Erdogan, who is trying to stick a wedge between the Kurdish voters and the Republican People’s Party, is taking advantage of Kurdish anger over Ekrem Imamoglu’s neglect to demand the release of 'arch-terrorist' Abdullah Ocalan
Zvi Bar'el is the Middle Eastern affairs analyst for Haaretz Newspaper. He is a columnist and a member of the editorial board. Previously he has been the managing editor of the newspaper, the correspondent in Washington and has also covered the Occupied Territories.
Bar'el has been with Haaretz since 1982, and has written extensively on the Arab and Islamic world. In 2009, he was awarded the Sokolov prize for lifetime achievement in print journalism.
Bar'el has a Ph.D in the History of the Middle East. He teaches at Sapir Academic College and is a research fellow at the Truman Institute at the Hebrew University of Jerusalem, as well as at the Center for Iranian Studies.
A political solution in which Israel releases its hold of the Palestinian economy could triple growth in the West Bank and Gaza. But in the meantime, why not take the billions Washington plans to raise in Bahrain?
Trump hopes to raise $68 billion for his 'deal of the century' in Bahrain conference, but it's unclear who's going to be pulling out the checkbook
Iraq remains economically dependent on Iran, which complicates Washington's hopes of forcing the country to adopt an actively anti-Iranian policy
King Abdullah cleared out the ranks among the senior officials in the royal court and removed senior intelligence officials. There's a message to the U.S. here, and to Israel too
Both Tehran and Washington eschew war, but must save face. A powerful mediator, like Moscow and Beijing, is necessary to pull them back from the brink
The sanctions on Iranian oil intensified, but gave rise to a symbiotic relationship with Russia: The less oil Iran can export, the more Russia is able to take over lost markets
An escalation with Washington could turn Iranian citizens against their rulers and neutralize Tehran's diplomacy of intimidation – but the Trump administration's lack of strategy may spark a conflict
Displaced Syrian civilians who were supposed to find refuge in the country's de-escalated areas are held hostages in the unsolved dispute between Russia, Syria and Turkey. And the world stands by
Erdogan and his political rivals are not separated by an ideological disagreement, but by insatiable personal ambition
Tehran will have a hard time amassing a united European front against economic sanctions, but Washington doesn’t seem to have a strategy to manage the crisis
Since Saudi journalist Khashoggi’s murder, journalists fear 'such a murder could take place in any country'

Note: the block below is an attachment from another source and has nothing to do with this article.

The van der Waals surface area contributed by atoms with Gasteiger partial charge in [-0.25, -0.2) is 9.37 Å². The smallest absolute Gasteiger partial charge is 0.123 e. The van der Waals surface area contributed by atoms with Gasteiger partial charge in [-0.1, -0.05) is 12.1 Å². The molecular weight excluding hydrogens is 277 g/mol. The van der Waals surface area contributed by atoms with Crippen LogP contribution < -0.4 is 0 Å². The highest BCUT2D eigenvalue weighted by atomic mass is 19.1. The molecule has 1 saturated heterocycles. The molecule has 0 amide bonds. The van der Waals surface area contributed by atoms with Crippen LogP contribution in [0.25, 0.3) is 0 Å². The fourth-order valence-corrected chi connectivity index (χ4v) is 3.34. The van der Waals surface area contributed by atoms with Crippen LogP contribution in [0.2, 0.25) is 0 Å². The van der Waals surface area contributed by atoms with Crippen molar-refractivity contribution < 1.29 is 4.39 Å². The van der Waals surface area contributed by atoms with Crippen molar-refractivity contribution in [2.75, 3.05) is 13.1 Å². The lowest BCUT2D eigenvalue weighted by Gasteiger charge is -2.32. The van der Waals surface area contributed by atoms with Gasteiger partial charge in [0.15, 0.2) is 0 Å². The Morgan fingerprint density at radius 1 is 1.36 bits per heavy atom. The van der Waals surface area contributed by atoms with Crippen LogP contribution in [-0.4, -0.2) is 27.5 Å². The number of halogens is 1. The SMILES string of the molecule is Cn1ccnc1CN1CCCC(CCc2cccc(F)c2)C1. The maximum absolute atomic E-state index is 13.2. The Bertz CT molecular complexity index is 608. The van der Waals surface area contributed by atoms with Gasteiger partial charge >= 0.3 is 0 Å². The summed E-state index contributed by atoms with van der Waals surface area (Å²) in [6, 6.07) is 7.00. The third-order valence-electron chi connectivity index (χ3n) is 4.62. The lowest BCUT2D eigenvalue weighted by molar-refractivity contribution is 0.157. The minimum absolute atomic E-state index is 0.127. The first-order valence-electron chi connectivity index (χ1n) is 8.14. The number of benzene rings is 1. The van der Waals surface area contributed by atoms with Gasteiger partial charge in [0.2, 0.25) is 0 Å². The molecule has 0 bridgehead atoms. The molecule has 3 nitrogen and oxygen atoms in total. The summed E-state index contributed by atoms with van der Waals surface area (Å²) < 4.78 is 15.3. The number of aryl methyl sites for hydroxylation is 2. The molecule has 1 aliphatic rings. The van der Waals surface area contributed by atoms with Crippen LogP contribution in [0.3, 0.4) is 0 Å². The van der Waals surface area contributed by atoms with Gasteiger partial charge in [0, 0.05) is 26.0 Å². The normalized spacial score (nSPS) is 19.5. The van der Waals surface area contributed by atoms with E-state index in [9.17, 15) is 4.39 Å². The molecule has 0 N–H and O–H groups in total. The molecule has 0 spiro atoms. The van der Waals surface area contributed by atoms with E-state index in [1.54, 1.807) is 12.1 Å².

Both Israel and Hamas are clenched in a system of mutual deterrence and dependence, which will only grow as long as there is no feasible diplomatic plan to resolve the Israeli-Palestinian conflict
Cairo is trying to achieve a Fatah-Hamas reconciliation, contradicting Israel's policy to keep the West Bank and Gaza factions separate in order to thwart a peace process
Conditions in Syria and Iraq pale in comparison to Turkey or the Gulf states, but appealing prices and locals looking to recover from the war against ISIS have given birth to new aesthetics hotspots
When political considerations meet reality, the technical definitions of a terrorist group get pushed aside. The U.S. calls Hezbollah terrorists but still sells missiles to Lebanon, while Israel transfers Qatari money to Hamas
President Trump seeks terrorist-organization status for the 90-year-old Muslim missionary movement, which for decades has renounced violence
Caught between a stalling U.S. pullout, Israeli 'alliance' and Idlib militias, Russian president finds his monopoly over Assad's resurgence may require some flexibility
A two-track system offers wealthier Gazans to pay for expedited exit permits to Egypt through middlemen while all the others are left waiting
Egyptian writers and actors who speak their minds face time in prison if they return from self-exile. Will the latest referendum make it easier for them to come home? Don’t hold your breath
President Rohani's major difficulty to conduct a consistent policy, implement economic reforms or navigate between the sanctions and EU states lies in the fact elite Quds Force's chief Qassem Soleimani is the one pulling all the strings
The Mideast's biggest paradox: Extremist ideology and an alliance with the U.S. ■ A modern army with not enough manpower ■ A Mideast peace initiative and a quagmire in Yemen ■ Where is Saudi Arabia headed?
In Algeria, Yemen, Sudan and Egypt, women are at the helm of major change. But don't be fooled: Their rights still lay buried
The dictator who ruled over the African country for 30 years may have been booted, but Sudan is still deep in crisis